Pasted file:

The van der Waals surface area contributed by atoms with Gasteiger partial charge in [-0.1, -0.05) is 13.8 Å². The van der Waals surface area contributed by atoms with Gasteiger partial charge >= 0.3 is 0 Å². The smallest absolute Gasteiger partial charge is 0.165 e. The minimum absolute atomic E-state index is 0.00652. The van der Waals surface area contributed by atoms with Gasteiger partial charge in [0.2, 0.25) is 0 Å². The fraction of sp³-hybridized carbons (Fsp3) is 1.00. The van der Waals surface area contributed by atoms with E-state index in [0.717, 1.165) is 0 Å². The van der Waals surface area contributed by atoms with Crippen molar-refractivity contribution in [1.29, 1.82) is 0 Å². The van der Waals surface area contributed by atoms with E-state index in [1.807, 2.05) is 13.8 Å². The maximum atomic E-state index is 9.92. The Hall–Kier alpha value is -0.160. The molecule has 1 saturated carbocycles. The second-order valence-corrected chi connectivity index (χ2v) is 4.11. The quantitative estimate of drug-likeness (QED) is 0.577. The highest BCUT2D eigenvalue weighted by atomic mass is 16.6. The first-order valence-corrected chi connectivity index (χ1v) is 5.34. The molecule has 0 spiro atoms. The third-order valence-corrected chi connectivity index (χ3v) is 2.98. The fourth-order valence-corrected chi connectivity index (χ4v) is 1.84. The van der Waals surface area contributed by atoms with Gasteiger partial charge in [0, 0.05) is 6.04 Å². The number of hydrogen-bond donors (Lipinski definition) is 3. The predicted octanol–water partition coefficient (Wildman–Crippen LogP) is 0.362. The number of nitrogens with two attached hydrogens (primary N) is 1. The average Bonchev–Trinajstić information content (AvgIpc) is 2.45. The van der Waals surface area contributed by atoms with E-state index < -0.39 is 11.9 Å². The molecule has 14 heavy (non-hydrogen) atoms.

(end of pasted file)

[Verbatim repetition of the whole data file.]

The van der Waals surface area contributed by atoms with Gasteiger partial charge in [-0.1, -0.05) is 13.8 Å². The van der Waals surface area contributed by atoms with Gasteiger partial charge >= 0.3 is 0 Å². The smallest absolute Gasteiger partial charge is 0.165 e. The minimum absolute atomic E-state index is 0.00652. The van der Waals surface area contributed by atoms with Gasteiger partial charge in [0.2, 0.25) is 0 Å². The fraction of sp³-hybridized carbons (Fsp3) is 1.00. The van der Waals surface area contributed by atoms with E-state index in [0.717, 1.165) is 0 Å². The van der Waals surface area contributed by atoms with Crippen molar-refractivity contribution in [1.29, 1.82) is 0 Å². The van der Waals surface area contributed by atoms with E-state index in [1.807, 2.05) is 13.8 Å². The maximum atomic E-state index is 9.92. The Hall–Kier alpha value is -0.160. The molecule has 1 saturated carbocycles. The second-order valence-corrected chi connectivity index (χ2v) is 4.11. The quantitative estimate of drug-likeness (QED) is 0.577. The highest BCUT2D eigenvalue weighted by atomic mass is 16.6. The first-order valence-corrected chi connectivity index (χ1v) is 5.34. The molecule has 0 spiro atoms. The third-order valence-corrected chi connectivity index (χ3v) is 2.98. The fourth-order valence-corrected chi connectivity index (χ4v) is 1.84. The van der Waals surface area contributed by atoms with Gasteiger partial charge in [0, 0.05) is 6.04 Å². The number of hydrogen-bond donors (Lipinski definition) is 3. The predicted octanol–water partition coefficient (Wildman–Crippen LogP) is 0.362. The number of nitrogens with two attached hydrogens (primary N) is 1. The average Bonchev–Trinajstić information content (AvgIpc) is 2.45. The van der Waals surface area contributed by atoms with E-state index < -0.39 is 11.9 Å². The molecule has 14 heavy (non-hydrogen) atoms.